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March 18, 2010

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Read your mahaparinirvana sutra son and get a healthy daily dose of Buddha-juice.

" In the same way, noble son, the Tathagata first taught people to cultivate the notion that all phenomena are devoid of a Self, in order to encourage and train them. When they have cultivated non-Self, they eliminate the false view of the Self. Having eliminated the false view of the Self, they enter Nirvana. I have taught non-Self in order to eradicate the mundane/ conventional self. Subsequently, I teach the Tathagata-dhatu with skilful words of implicit intent. This is called the True Self, which is divorced from the mundane …

 “It is, for example, like this: a certain king had a great wrestler, who has fixed to the top of his head a precious jewel which can purge all infections. He had a bout with someone from a rival country which caused the jewel he was wearing to be forced into his body. Blood, flesh and skin covered it over and the jewel seemed to have disappeared. Though the wrestler searched for it, he could not find it and thought that he had lost it. Now, there was a skilful doctor, who had come to treat the injury. Consequently, the wrestler said to the doctor, ‘I had a jewel, but I seem to have lost it. I have searched in various places for it, but I don’t know where it is. You should know that a precious jewel is an impermanent thing, just like froth on water – quick to arise and quick to perish, elusive like a phantom.’ In that manner, he thought he had lost his jewel forever. The doctor replied, ‘The jewel is not lost – don’t think that you have lost it! When you were fighting, the jewel entered into your body. It is not visible because it is concealed by your blood, flesh and skin.’ The wrestler did not believe the doctor and said to him, ‘Whereabouts is the jewel in my blood and flesh? You are just speaking empty words!’ Then the skilled doctor extracted the jewel. Having got his jewel, the wrestler then believed the good doctor and was amazed at his knowledge.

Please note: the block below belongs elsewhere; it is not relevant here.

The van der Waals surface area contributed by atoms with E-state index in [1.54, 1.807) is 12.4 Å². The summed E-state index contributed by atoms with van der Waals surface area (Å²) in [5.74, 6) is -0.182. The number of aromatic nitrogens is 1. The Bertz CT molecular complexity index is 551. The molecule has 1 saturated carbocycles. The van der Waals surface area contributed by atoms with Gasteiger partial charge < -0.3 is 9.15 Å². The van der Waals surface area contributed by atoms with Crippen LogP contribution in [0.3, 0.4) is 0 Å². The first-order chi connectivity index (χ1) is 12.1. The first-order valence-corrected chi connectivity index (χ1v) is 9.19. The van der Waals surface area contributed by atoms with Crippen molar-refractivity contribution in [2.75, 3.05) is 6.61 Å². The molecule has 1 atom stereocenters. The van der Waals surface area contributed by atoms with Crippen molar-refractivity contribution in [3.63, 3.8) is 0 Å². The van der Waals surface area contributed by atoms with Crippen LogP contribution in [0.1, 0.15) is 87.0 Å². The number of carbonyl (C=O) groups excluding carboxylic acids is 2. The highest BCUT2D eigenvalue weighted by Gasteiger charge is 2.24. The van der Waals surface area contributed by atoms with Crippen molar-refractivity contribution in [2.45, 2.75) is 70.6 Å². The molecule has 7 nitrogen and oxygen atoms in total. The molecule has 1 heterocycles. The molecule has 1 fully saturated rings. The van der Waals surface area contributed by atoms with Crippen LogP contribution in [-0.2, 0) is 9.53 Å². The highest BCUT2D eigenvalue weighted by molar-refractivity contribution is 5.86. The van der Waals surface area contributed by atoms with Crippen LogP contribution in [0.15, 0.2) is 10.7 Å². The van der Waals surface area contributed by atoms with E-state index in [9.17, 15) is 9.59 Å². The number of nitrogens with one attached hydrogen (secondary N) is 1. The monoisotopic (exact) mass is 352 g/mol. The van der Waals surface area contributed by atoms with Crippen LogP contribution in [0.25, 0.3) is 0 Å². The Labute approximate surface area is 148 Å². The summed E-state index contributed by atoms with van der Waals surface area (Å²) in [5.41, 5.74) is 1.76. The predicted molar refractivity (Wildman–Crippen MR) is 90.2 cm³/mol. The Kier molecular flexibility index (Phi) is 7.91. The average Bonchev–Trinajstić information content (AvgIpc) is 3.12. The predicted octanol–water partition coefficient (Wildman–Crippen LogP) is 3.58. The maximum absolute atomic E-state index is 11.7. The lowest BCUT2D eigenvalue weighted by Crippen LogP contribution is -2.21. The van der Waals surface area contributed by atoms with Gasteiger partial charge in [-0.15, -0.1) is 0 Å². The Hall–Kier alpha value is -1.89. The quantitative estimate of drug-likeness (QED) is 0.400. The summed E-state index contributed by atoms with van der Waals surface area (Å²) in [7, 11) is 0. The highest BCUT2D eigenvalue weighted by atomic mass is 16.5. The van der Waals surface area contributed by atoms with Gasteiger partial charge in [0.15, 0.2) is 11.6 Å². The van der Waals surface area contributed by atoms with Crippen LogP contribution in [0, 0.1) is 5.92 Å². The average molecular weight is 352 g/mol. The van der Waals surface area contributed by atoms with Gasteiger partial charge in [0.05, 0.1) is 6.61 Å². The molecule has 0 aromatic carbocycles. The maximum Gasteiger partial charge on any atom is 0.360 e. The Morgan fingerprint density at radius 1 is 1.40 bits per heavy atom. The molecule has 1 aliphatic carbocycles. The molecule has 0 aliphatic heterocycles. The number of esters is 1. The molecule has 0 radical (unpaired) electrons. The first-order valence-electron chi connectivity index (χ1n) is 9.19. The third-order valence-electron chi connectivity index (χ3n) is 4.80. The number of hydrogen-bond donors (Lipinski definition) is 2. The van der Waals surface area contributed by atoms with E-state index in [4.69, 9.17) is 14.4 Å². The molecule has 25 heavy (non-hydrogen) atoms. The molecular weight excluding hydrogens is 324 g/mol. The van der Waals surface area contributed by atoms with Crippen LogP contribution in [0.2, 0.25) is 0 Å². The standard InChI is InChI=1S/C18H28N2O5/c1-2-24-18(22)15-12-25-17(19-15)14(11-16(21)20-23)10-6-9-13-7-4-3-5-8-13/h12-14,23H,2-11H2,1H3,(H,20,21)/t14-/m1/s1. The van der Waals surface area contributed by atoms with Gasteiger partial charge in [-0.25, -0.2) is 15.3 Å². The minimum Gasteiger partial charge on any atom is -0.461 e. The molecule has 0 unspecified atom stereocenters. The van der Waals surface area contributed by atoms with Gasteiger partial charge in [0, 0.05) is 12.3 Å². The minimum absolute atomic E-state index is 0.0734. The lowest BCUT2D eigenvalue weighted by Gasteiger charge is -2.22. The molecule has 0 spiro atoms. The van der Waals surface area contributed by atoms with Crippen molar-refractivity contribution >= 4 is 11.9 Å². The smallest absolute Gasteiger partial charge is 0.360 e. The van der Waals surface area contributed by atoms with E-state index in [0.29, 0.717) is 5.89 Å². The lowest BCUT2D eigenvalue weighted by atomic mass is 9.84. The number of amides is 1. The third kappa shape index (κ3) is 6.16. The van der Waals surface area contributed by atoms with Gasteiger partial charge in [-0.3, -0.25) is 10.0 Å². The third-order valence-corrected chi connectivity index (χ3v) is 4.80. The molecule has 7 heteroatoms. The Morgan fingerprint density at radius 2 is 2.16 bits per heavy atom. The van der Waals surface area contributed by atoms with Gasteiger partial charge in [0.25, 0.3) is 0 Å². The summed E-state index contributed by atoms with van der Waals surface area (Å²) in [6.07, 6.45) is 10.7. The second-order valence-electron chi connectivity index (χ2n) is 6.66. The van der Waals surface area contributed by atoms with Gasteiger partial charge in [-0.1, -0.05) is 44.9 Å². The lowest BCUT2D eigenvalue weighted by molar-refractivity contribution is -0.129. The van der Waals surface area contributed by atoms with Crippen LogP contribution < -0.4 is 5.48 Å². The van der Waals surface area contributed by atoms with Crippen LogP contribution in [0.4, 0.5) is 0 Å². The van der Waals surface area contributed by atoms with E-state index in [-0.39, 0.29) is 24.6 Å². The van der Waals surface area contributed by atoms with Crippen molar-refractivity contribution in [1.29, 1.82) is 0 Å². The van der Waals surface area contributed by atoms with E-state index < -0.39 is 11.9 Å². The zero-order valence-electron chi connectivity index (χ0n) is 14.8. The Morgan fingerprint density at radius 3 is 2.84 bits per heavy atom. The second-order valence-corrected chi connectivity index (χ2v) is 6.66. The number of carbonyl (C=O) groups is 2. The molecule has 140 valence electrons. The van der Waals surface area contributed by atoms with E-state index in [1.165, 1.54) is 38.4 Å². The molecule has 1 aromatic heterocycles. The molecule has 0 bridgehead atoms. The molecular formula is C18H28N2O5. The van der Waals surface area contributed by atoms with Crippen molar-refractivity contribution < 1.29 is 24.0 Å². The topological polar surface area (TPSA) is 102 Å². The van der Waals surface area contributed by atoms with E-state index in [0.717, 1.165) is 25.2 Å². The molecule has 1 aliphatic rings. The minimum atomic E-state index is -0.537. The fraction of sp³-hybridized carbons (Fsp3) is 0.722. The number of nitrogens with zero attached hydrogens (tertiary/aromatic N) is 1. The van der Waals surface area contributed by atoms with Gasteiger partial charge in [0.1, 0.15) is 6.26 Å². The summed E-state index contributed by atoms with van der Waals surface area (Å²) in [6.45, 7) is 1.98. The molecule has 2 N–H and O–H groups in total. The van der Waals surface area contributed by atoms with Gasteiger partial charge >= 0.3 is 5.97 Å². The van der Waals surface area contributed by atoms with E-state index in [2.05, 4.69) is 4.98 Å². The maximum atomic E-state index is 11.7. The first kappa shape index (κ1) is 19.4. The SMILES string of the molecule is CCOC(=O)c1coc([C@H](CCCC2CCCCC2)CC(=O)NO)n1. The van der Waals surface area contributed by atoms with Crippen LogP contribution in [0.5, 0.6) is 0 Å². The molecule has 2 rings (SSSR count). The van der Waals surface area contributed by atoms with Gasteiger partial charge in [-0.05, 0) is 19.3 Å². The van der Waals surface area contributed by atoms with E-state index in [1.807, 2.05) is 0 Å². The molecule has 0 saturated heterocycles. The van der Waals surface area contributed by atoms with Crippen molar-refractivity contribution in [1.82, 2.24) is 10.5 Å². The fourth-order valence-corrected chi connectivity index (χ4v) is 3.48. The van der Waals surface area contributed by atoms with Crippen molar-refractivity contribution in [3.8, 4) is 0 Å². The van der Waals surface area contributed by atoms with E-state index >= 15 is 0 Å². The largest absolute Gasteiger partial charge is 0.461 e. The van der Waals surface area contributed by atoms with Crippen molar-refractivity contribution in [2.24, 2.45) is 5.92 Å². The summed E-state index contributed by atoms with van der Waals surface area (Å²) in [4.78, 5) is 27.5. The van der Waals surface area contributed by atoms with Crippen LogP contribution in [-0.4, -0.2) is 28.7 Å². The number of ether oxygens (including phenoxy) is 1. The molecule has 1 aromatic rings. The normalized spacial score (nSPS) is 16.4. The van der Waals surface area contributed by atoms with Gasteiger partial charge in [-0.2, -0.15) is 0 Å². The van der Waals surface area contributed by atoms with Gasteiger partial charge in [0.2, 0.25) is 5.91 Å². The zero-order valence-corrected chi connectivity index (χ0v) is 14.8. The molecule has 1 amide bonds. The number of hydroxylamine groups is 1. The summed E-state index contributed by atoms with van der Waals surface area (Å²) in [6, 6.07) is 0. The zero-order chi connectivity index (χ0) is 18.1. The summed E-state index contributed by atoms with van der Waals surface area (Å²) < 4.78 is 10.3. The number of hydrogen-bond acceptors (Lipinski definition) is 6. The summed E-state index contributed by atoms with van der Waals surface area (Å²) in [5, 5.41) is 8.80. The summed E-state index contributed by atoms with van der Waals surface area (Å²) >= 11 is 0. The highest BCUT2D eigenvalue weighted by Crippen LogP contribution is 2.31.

“All beings are also like this. Each one of them has theTathagata-dhatu, but, through having recourse to evil acquaintances, they give rise to attachment, hatred and delusion and fall into the three miserable states and so forth, adopting various kinds of bodies throughout the 25 modes of existence. The precious jewel that is theTathagata-dhatu is buried within the wound of thekleshas of attachment, hatred and delusion, so that they are unaware of its presence there. Engaging in the notion that there is no Self as regards the mundane/ conventional self, they do not understand the skilful words of implicit intent of the Tathagata, who is like the good doctor. They have the notion that there is no Self and are unable to know the True Self. Regarding this, the Tathagata again utilises skilful means: he causes them to extinguish the raging fires of the countless kleshas, revealing and elucidating the Tathagata-dhatu to them."

Nirvana sutra (Selected Extracts 1f).

"There is no exit from this self-created hell until mind, so to speak, passes through the defilements it has generated finally coming to rest in its own pure substance or nature."

How many lifetimes might this take? Incalculable eons? Apparently, the Dalai Lama needs to continue being reborn....on the other hand, when a zen master is enlightened, does this mean he has "passed through the defilements"?

I read this blog daily; it's great, but it might be even better if you would address more of the questions that are asked here.

I do meditate, in my own poor manner; and while I love your pieces, I'd have to say that I'm closer to being a Buddhist Without Beliefs, you could say; however, I'd love to be swung over to the esoteric side of zen.

For example, while I'd like to believe in things like rebirth and karma, I find that karma, for example (I know we confuse karma with karmic effects in the West) seems to be a baseless concept in many cases--it's the old "the evil keep prospering" song I'm singing here.

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